Let's try to think back to the situation room in the White House on the night of July 15, 2016 and make a note on policy for the future national security adviser of the forthcoming Donald Trump administration. I won't be naming my sources (a la The New York Times), but they are reliable people.
At the White House at about 3 p.m. (11 p.m. Turkish time), the situation room was hectic but sparse. National security adviser Susan Rice was about to go to China on a very important mission. So, minute-by-minute information about what was happening in Turkey was provided by the National Security Agency and the assistant secretary of state for European and Eurasian affairs, Victoria Nuland. In fact, Nuland lacked not a shred of information about the situation, as she was the wife of the chief architect of what was happening.
Her husband, Robert Kagan – a neoconservative par excellence – had created the concept of “moderate Islam” in response to what he termed “radical Islamism and Jihadism” in the Middle East. The son of an American historian of Lithuanian Jewish descent and born in Greece in 1958, Kagan paid special attention to Turkey in his Washington, D.C., think-tank – Project for the New American Century (PNAC), which gifted us with the Iraq War, the invasion of Afghanistan and later, ongoing efforts to dismember Syria and Libya.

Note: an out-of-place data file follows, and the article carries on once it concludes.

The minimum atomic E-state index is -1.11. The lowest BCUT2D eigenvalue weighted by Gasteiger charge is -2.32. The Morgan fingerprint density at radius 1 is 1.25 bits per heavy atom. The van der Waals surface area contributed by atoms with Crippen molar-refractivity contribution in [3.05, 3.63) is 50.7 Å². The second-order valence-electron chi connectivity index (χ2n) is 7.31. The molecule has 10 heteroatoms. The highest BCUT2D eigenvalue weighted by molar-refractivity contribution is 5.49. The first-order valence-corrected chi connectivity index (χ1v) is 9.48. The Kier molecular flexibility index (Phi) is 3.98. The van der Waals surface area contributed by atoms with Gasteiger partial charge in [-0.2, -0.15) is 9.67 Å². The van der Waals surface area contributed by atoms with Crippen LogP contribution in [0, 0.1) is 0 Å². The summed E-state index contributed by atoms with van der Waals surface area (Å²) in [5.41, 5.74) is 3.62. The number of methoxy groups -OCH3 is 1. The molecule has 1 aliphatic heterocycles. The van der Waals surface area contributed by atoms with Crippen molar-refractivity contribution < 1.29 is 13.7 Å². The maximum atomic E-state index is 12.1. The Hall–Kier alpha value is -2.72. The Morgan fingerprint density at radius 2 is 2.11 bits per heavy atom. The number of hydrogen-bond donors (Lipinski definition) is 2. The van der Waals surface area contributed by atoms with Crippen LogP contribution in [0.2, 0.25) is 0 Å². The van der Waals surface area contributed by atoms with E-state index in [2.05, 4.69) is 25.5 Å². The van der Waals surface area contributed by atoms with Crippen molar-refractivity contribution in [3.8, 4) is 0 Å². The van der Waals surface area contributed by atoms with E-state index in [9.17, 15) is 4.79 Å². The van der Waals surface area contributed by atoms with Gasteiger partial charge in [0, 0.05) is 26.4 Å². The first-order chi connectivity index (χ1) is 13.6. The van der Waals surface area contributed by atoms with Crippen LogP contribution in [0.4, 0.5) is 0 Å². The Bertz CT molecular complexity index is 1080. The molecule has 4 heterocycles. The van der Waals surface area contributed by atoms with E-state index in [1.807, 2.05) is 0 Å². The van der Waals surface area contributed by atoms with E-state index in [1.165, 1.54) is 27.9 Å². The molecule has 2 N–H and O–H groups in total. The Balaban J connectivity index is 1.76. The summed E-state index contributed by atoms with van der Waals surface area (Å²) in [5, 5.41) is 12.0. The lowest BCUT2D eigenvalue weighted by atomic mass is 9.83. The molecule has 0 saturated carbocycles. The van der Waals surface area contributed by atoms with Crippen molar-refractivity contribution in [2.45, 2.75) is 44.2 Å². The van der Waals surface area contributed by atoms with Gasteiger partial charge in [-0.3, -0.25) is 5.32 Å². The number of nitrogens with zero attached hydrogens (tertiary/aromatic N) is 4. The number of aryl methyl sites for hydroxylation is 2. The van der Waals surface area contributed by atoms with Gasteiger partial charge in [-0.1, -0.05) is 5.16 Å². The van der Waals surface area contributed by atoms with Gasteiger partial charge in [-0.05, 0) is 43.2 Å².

Naturally, Kagan could not do it all without the valuable contribution of Messrs. Richard Perle, William Kristol and Paul Wolfowitz, together with presidents George Bush, Bill Clinton and Barack Obama – joined by Nicolas Sarkozy, Francois Hollande and Emmanuel Macron on the other side of the Atlantic – believed it was “our responsibility and privilege to fight freedom’s fight.”